Alaska Railroad credit rating takes hit from US Senate

Discussion in 'Class II & Class III Railroads' started by friscobob, Apr 17, 2012.

  1. friscobob

    friscobob Staff Staff Member TrainBoard Supporter

    Alaska Railroad credit rating gets hit after Senate's $30 million funding
    Sean Cockerham
    McClatchy Newspapers
    Sean Cockerham McClatchy Newspapers
    Updated: 2012-04-10T11: 48:56Z

    WASHINGTON — Moody's Investors Service has lowered the outlook for Alaska
    Railroad bonds from stable to negative, saying the U.S. Senate's move to gut
    the railroad's budget could leave it short of money to pay off debt.

    The action applies to $135 million in Alaska Railroad bonds backed by
    federal dollars. The bonds mostly pay for track work, as well as collision
    avoidance technology and purchasing and renovating equipment.

    Moody's said it was lowering the credit rating assigned to the Alaska
    Railroad bonds from A1 to a still solid A2. But it also said the rating is
    going to drop much further if the U.S. House agrees with the Senate plan to
    cut about $30 million from the railroad and the state doesn't step in with a

    "The outlook is negative, reflecting the risk of future credit deterioration
    in the event that Congress passes (the legislation) ... Such measures would
    leave insufficient revenue for debt service in that event -- and in the
    absence of state support -- a significantly lower rating would be
    indicated," Moody's said.

    A credit rating downgrade makes it more expensive for the railroad to borrow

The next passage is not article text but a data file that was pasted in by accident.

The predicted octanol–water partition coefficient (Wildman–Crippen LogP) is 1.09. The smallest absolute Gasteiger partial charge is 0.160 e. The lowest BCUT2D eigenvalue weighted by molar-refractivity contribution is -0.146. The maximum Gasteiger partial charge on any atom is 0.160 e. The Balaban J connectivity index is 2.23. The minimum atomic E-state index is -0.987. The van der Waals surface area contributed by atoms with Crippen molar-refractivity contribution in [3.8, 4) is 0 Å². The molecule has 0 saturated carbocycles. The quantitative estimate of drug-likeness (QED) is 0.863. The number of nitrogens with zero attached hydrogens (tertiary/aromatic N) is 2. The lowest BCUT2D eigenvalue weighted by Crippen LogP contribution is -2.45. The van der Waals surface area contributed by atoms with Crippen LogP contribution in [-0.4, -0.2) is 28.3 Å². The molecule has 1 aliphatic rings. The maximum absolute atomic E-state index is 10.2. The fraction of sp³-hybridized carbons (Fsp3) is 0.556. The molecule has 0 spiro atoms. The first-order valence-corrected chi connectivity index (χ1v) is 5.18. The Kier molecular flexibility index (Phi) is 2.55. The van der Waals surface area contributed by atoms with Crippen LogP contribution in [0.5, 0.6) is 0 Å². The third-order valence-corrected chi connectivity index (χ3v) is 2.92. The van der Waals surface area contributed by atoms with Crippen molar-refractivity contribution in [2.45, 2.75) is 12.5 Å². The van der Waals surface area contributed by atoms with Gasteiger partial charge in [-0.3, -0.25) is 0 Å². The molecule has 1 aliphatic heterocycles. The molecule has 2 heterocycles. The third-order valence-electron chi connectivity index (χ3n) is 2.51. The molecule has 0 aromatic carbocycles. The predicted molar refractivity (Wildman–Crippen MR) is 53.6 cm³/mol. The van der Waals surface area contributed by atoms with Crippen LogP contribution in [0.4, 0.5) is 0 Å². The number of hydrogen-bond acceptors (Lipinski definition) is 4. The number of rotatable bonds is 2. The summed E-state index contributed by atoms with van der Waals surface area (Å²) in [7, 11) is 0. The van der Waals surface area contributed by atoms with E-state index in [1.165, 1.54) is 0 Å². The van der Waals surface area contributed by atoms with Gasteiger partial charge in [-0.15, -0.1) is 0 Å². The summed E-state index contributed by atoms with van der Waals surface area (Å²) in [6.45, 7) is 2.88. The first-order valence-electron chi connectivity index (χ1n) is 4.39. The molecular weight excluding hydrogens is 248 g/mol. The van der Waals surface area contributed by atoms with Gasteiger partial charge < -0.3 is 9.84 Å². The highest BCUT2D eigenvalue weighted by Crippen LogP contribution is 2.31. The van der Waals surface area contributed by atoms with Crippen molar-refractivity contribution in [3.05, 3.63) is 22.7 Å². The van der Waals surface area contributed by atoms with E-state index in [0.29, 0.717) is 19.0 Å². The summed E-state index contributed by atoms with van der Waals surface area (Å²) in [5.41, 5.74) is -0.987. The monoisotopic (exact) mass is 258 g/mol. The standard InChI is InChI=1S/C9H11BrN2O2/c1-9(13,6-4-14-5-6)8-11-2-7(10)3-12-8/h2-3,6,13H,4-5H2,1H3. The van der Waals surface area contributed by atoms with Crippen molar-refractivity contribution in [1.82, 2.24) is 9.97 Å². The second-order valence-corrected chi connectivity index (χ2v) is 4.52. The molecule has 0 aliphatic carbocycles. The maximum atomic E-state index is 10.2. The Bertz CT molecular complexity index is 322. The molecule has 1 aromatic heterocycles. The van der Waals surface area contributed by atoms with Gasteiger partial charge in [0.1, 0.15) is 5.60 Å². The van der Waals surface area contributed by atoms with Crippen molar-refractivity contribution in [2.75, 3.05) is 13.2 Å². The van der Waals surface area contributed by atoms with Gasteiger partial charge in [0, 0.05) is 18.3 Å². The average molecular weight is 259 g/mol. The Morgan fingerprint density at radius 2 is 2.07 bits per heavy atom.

money in the future. The railroad hasn't heard from the other two major
    credit rating agencies, Fitch and Standard & Poor's, but the union that
    represents its train crews said last month that such a big budget cut could
    force the railroad to lay off a third of its employees, dramatically reduce
    passenger services and default on its bonds.

    The management of the state-owned railroad corporation says it would try to
    avoid bond default all costs and is working to figure out what such a cut
    would mean. The railroad says the cut would reduce its Federal Transit
    Administration grant funding from about $35 million down to between $2
    million and $10 million.

    A cut of about $30 million would represent a major blow for the railroad,
    which last year had $13.4 million net income on total revenues of $188

    "We've got lots of different ways to look at it but everything comes around
    to the fact it's not good," railroad CFO Bill O'Leary said in an interview
    on Monday.

    O'Leary said the railroad is working with Alaska Rep. Don Young to try and
    prevent the cut.

    "There's a long way to go on this thing," he said. "We're going to work our
    darndest to make sure everyone understands the story and what the
    implications are."

    The House and the Senate are fighting over what to do about transportation
    spending with no end in sight. Congress just passed a three-month extension
    of the federal transportation program to buy more time to sort it out.

    The issue for the Alaska Railroad is language the state's congressional
    delegation put in the 2005 transportation bill setting up how the railroad
    would be funded. The Senate banking committee is taking the position that it
    was an earmark and that this year's transportation bill will have no
  2. BoxcabE50

    BoxcabE50 Administrator Staff Member TrainBoard Supporter

    I wonder, short and long term, how this could negatively effect that State economy as a whole...

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